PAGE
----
Moldova is relieved 

The grape harvest is estimated at 100,000 tonnes, and how much of this will be exported will depend on the quality. The main export destination is the Commonwealth of Independent States. White grapes are especially popular in Ukraine and Belarus, which are also the largest markets for the grapes. Russia demands especially the blue varieties, which are not affected by the ban. In the list of largest grape exporters to Russia, Moldova stands second, behind Turkey. Because European growers switched to the white varieties, Moldovan blue grapes are also popular in the EU. 

Serbia signs retail contract

The Russian retailer Dixy announced an increase in the import of fruit and vegetables from Serbia. The supermarket chain, with more than 2,000 stores, was already importing small volumes of Serbian produce. In response to the sanctions, the chain aims to increase this volume. The contracts are expected to be signed in the short term.

Turkey used as intermediary 

While before the ban some Turkish growers were using the label ‘Made in EU’ as a quality brand, the situation has quickly reversed. European growers are now using the label ‘Made in Turkey’ to still be able to make their shipments to Russia. The opening of the Russian market also entails an opportunity for Turkish growers to increase their exports. 

Belarus has “plenty available” 

The harvest in Belarus is so good that in addition to supplying the domestic market it will also be possible to export, according to the Belarusian Ministry of Agriculture. The country registers yields of 26 tonnes per hectare for cabbages and 24.7 tonnes per hectare for potatoes, while a year earlier these figures stood at 17.4 and 20.7 tonnes per hectare, respectively. 

It is expected that 200,000 tonnes of vegetables and 1 million tonnes of potatoes will be available for export. Exports to Russia this year will be 40% higher. 

China 

For tropical products, Russia can also resort to the Chinese north-east. In a greenhouse complex, China has managed, despite the cold winters, to grow strawberries, bananas and exotic fruits. Chinese apples, grapes and cucumbers are also already exported to Russia.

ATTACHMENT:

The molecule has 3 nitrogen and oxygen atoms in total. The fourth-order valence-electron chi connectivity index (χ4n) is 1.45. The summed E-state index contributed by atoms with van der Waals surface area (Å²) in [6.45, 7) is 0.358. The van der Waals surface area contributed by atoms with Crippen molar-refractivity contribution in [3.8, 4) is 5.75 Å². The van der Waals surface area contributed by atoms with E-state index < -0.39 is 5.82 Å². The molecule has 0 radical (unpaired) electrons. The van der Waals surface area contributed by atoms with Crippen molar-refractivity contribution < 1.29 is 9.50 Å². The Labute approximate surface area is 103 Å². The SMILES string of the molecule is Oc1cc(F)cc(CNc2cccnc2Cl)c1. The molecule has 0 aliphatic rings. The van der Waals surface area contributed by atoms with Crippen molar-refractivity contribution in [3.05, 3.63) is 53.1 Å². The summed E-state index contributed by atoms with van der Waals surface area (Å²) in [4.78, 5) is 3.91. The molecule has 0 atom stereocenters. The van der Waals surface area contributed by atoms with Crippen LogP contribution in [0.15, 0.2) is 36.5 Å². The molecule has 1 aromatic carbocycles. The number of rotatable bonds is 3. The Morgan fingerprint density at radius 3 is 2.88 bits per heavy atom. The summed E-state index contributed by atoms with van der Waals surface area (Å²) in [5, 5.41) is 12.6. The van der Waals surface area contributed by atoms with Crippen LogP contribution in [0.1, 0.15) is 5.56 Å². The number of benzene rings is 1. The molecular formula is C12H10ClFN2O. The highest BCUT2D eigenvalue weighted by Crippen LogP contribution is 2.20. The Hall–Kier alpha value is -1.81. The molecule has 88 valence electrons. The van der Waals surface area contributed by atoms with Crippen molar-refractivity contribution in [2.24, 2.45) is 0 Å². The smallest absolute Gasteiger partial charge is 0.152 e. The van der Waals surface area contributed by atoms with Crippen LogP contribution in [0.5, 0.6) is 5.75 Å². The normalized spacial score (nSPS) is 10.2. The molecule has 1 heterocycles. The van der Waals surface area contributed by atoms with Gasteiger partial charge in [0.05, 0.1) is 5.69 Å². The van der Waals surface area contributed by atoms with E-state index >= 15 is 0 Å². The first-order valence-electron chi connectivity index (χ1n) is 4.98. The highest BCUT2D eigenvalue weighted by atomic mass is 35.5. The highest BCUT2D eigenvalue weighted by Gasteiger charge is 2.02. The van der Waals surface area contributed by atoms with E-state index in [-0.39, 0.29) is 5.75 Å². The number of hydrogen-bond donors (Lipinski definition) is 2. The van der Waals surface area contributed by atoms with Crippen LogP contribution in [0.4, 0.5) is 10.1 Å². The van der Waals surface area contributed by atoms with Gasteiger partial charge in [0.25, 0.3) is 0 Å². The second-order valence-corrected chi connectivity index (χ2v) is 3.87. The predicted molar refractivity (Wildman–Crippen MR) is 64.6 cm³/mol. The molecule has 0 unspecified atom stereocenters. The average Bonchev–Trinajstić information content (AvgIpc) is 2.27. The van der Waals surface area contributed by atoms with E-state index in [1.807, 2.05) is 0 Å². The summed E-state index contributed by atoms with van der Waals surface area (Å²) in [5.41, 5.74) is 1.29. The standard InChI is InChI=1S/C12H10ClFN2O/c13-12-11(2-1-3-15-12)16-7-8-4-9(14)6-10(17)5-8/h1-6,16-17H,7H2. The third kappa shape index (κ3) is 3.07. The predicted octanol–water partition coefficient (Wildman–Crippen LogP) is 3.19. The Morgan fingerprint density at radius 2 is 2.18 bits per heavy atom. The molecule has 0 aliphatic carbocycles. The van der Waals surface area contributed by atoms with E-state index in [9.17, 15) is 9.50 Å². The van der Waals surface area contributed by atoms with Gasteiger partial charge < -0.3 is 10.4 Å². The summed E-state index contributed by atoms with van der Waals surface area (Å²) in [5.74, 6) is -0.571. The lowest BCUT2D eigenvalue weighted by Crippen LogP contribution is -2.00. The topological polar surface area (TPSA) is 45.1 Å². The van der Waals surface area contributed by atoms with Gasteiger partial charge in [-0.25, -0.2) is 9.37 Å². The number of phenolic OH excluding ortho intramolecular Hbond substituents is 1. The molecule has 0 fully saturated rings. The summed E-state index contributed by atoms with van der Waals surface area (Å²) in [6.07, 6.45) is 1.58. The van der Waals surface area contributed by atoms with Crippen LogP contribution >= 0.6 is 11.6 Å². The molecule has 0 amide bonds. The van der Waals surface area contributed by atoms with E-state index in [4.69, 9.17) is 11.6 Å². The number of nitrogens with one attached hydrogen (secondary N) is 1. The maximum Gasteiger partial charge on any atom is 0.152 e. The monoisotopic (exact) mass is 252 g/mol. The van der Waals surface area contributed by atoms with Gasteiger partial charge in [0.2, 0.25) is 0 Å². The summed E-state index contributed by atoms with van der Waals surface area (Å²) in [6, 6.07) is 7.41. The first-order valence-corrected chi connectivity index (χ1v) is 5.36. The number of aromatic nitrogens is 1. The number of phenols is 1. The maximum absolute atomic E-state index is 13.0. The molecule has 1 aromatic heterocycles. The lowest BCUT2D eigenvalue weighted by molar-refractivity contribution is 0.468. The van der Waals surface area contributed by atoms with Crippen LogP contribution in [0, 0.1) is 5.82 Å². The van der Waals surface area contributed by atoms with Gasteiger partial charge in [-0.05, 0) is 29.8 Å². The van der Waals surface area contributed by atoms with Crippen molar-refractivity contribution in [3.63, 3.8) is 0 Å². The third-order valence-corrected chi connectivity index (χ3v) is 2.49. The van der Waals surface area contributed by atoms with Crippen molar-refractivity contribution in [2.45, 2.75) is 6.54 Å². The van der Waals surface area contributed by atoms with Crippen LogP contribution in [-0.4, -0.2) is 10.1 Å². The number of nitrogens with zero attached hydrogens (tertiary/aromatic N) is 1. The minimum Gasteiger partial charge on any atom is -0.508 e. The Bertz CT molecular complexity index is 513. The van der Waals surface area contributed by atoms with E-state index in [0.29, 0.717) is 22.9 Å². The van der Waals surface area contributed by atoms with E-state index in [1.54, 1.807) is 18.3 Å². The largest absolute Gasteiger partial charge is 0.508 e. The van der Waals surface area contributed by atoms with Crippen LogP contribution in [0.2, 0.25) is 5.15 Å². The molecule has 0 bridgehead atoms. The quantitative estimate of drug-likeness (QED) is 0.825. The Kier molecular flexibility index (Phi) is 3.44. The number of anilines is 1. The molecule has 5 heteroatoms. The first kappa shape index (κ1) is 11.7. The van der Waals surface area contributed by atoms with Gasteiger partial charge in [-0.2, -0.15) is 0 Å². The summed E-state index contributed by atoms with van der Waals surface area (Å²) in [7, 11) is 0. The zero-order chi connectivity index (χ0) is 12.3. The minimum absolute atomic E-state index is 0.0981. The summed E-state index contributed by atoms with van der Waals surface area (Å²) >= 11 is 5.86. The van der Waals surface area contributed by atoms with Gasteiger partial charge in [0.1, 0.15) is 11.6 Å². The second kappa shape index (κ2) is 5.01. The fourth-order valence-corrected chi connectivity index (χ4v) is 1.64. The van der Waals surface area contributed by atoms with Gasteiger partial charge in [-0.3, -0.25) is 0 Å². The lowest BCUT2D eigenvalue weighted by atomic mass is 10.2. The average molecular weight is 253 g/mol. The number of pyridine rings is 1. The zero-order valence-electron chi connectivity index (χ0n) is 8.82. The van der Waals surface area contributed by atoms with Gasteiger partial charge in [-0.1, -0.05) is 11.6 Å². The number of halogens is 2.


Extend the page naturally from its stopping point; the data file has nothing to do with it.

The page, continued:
Russia: higher prices and substantial investments 

Meanwhile, the Russian population sees prices growing. Mushrooms have become two Euro per kilo more expensive and now the last Dutch peppers remain on the shelves, whose price has doubled. In any case, the Russians are mostly managing to replace banned products with quality domestic produce. Additionally, new suppliers are also sought to replace these boycotted products.

To increase domestic production, Russia is investing in new projects in different regions. Overall, domestic growers seem to benefit from the sanctions. In Murmansk, a greenhouse complex has been built covering an area of 5.8 hectares that has cost $ 1.6 billion. The project has received plenty of funding from the Government. Cucumbers, tomatoes and herbs will be grown in greenhouses and the first harvest is expected in 2015. 

The Murmansk region expects little impact from the sanctions, with only 3% of the products consumed being banned. The impact for Siberia will also be small, as the region produces the largest part of its food, including tomatoes, cucumbers and peppers, in greenhouses.

In the south of Russia, near the Black Sea, investments have been made in the Republic of Adygea’s apple production. The largest orchard (132 hectares) is equipped with an irrigation system and an anti-hail net. The first harvest in 2013 was 7 tonnes per hectare, which in the coming years is expected to increase to 50 tonnes per hectare.

Publication date: 8/25/2014
Author: Juan Zea Estellés
Copyright: www.freshplaza.com


FreshPlaza.com

NASS crop report confirms mushroom demand continues to grow

The value of domestic mushroom production topped $ 1 billion for the fourth year in a row, according to a recently issued U.S. Department of Agriculture report. The 899 million-pound crop from 2013-14 broke last year’s record value by $ 12 million.

The strong demand for mushrooms increased the value of the Agaricus crop to $ 1.05 billion from more than 882 million pounds sold. Pennsylvania accounted for 65 percent of the total volume of sales and second-ranked California contributed 12 percent.

Brown mushrooms, including Portabella and Crimini varieties, accounted for 152 million pounds, up slightly from last season. Brown mushrooms accounted for 17 percent of the total Agaricus volume sold and 22 percent of the total Agaricus value.

Production of 65.7 million pounds of specialty mushrooms, including varieties such as Shitake and Oyster, added $ 65.7 million in value.

During the 12- month reporting period, several large farms closed, decreasing the total number of Agaricus growers in the United States to 103. Another indication of production consolidation is that growers with sales exceeding 10 million pounds accounted for 77 percent of all Agaricus sales.